How to Safely Remove Snow From Your Roof

You’re sitting inside, curled up under blankets next to a crackling fire safe from the bitter cold and blizzard of snow. But how protected are you? Accumulating snow can set a pretty scene, but can wreak havoc on your roof.

As a homeowner, it’s important to understand how much snow your roof can handle, the signs of pending damage, and how to safely remove snow from your roof. Here are a few of the best tips to keeping you and your home safe this winter.


How much snow is too much?

The load-bearing capacity of your roof has many factors including style, maintenance, material, and gutter performance. If your roof has recently been replaced, it should comply with local building standards, able to withhold the load of a common snowfall in your region.

Still, it’s wise to keep an eye on your roof during and days after a heavy snowfall to check for signs of stress. Dry, fluffy snow (even 7+ inches high) isn’t too much cause for concern because it is lightweight, blows away easily, and melts quickly.

As snow becomes wet and compacted by subsequent sunless days of rain it becomes 6 times heavier than the freshly fallen stuff. Pay attention to the quality of the snow on the ground and on your roof. If it crunches under your feet and there are more than 4 inches on your roof, it’s time to take action.

Pay attention to your interior doors. If these doors suddenly begin to stick or are difficult to open, that may be a sign that weight on the roof is distorting the frames. Check for cracks in drywall and plaster around the doors as well.


How to safely remove snow from your roof

Your doors are sticking, there’s no sunshine, and you’re expecting another snowfall. Here are a few tips for removing snow:


Don’t get on the roof

If you don’t have proper training or equipment, it’s not safe to mount a roof covered in snow and ice. If you have an especially tall roof and you feel comfortable using a ladder to get a better reach with tools, go for it. Just make sure the ladder is planted on solid ground, not a sheet of ice or slippery snow.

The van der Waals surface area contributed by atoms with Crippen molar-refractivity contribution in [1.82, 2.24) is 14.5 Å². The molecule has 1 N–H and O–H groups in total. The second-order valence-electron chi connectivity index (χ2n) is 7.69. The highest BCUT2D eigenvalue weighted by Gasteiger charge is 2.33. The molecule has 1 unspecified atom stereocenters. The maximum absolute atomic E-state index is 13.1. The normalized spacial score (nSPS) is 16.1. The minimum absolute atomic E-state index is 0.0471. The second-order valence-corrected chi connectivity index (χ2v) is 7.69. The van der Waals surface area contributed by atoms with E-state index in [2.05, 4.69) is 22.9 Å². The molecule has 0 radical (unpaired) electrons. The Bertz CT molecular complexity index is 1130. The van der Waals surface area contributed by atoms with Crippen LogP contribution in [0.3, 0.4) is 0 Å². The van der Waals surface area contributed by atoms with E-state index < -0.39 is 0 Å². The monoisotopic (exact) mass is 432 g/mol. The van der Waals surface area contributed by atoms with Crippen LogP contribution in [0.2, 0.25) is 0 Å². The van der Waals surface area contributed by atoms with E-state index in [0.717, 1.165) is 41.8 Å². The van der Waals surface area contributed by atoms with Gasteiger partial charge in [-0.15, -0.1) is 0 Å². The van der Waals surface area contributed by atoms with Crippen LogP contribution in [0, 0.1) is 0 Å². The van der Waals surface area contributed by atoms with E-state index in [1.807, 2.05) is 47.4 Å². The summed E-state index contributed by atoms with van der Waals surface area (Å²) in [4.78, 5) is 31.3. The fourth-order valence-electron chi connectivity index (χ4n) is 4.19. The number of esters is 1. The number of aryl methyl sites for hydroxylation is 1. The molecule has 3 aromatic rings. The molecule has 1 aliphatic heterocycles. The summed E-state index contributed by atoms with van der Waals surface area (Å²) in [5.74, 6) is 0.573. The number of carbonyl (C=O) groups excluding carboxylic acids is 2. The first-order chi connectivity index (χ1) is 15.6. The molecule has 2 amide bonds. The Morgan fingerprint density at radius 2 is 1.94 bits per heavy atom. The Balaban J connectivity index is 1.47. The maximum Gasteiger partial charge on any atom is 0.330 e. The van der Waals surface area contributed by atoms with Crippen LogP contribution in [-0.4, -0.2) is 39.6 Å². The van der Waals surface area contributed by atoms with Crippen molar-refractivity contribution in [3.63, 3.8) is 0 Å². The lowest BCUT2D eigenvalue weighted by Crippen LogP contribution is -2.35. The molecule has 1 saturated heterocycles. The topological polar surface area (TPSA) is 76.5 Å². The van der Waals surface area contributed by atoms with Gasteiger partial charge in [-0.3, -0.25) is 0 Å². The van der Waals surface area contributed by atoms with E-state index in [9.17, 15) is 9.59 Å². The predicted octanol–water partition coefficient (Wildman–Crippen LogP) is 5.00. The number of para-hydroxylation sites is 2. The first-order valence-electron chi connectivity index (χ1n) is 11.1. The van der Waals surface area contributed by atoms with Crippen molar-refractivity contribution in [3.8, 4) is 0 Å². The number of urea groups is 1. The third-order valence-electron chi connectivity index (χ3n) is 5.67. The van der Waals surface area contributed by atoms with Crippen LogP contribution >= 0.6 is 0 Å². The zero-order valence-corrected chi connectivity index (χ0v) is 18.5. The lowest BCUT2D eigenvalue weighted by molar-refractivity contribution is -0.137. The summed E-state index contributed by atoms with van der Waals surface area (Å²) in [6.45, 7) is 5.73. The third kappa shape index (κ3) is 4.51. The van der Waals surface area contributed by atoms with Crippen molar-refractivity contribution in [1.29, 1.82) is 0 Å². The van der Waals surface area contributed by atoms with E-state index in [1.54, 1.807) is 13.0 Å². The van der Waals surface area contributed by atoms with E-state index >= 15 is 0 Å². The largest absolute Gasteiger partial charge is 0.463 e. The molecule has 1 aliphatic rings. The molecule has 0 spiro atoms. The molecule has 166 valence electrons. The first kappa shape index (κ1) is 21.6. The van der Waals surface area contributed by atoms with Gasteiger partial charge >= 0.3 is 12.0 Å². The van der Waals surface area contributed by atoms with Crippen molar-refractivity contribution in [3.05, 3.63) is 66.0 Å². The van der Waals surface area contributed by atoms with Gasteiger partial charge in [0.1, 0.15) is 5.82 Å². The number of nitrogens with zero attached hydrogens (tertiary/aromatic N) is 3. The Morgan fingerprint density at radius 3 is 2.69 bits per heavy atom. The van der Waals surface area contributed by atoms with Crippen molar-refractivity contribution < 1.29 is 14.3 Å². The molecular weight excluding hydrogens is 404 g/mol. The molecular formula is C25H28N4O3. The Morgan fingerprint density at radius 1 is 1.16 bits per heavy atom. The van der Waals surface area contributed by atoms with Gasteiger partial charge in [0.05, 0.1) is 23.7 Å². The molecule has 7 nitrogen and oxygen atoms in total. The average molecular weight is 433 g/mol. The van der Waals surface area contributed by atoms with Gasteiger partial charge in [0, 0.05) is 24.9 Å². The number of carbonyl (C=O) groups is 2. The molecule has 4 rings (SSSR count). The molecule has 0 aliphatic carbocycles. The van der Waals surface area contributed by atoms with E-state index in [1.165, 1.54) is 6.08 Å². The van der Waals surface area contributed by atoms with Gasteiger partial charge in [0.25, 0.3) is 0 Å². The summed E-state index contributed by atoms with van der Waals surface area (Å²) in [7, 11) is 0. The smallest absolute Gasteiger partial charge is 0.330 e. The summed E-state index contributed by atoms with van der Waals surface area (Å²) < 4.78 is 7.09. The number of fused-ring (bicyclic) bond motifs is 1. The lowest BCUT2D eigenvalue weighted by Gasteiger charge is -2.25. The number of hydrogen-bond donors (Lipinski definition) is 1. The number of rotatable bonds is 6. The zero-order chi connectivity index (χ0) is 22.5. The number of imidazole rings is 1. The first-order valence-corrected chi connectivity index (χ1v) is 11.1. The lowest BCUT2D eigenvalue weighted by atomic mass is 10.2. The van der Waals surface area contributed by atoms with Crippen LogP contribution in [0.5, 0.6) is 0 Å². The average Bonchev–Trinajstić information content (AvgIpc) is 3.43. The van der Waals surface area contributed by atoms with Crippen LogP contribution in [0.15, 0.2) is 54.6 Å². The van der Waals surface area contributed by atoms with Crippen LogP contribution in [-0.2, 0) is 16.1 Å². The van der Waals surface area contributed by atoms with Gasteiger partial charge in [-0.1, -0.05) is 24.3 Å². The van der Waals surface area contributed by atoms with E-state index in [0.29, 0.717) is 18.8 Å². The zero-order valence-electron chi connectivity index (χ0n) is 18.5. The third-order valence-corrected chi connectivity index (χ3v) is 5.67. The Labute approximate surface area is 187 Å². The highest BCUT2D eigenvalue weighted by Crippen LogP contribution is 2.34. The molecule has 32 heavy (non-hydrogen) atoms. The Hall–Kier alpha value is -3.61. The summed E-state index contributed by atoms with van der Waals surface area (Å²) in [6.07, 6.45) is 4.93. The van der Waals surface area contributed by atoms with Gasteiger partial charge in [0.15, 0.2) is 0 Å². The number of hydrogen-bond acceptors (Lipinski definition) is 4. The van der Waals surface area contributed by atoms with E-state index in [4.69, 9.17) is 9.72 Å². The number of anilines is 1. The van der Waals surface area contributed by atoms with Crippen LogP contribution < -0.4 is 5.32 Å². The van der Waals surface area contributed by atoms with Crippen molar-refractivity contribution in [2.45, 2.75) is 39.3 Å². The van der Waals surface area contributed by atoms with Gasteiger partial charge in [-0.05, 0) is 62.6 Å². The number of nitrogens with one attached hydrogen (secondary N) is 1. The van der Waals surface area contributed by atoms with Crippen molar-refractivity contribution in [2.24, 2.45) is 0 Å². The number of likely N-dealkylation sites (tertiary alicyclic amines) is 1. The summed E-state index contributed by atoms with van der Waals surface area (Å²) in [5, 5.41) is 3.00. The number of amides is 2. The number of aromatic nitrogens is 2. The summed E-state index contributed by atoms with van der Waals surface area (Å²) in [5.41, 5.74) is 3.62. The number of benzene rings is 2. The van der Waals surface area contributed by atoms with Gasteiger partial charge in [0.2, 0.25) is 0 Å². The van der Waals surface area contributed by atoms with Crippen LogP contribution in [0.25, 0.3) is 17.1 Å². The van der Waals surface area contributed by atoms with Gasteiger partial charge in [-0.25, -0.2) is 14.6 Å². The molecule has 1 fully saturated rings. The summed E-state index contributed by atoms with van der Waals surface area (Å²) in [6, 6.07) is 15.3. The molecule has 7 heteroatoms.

Use the right tool

If you have a traditional shingle roof like many homeowners, you definitely shouldn’t use metal tools. Metal shovels and rakes can damage your shingles, making way for leaks and ice dams during the next snowfall. Stick with plastic.

Roof rakes are the most popular option because they often allow homeowners to clear snow from the safety of the ground with extendable handles. Some traditional roof rakes (around $50) take a little more muscle than some homeowners are ready to muster. But there are some newer snow removal systems like the Avalanche that cost twice as much ($135-$160) but make the job much easier.

Here’s a short clip of the Avalanche in action.

Start from the bottom

Regardless of the tool you’re using, always start from the bottom of your roof near the gutters. As tempting as it may be to pull from the highest spot you can reach, it’s dangerous. Packed snow is heavy and being underneath it when a large mass falls can lead to injury to you, children, pets, and surrounding structures. We advise working in two-foot sections, from gutters to ridge.

Look out below

Even if you are working in small sections ensure you, children and pets are at a safe distance from your work. Because wet snow is packed together, it can quickly collapse and slide in a large sheet. Using a tool with an extendable handle allows you stay far enough away to anticipate and react to falling snow.

Call a professional

We’re all for empowering homeowners to take care of their roofs year-round. But if snow removal seems like a daunting or dangerous task, you’re not quite ready for, don’t hesitate to call a professional. We’ve got all the tools, training, and toughness you need.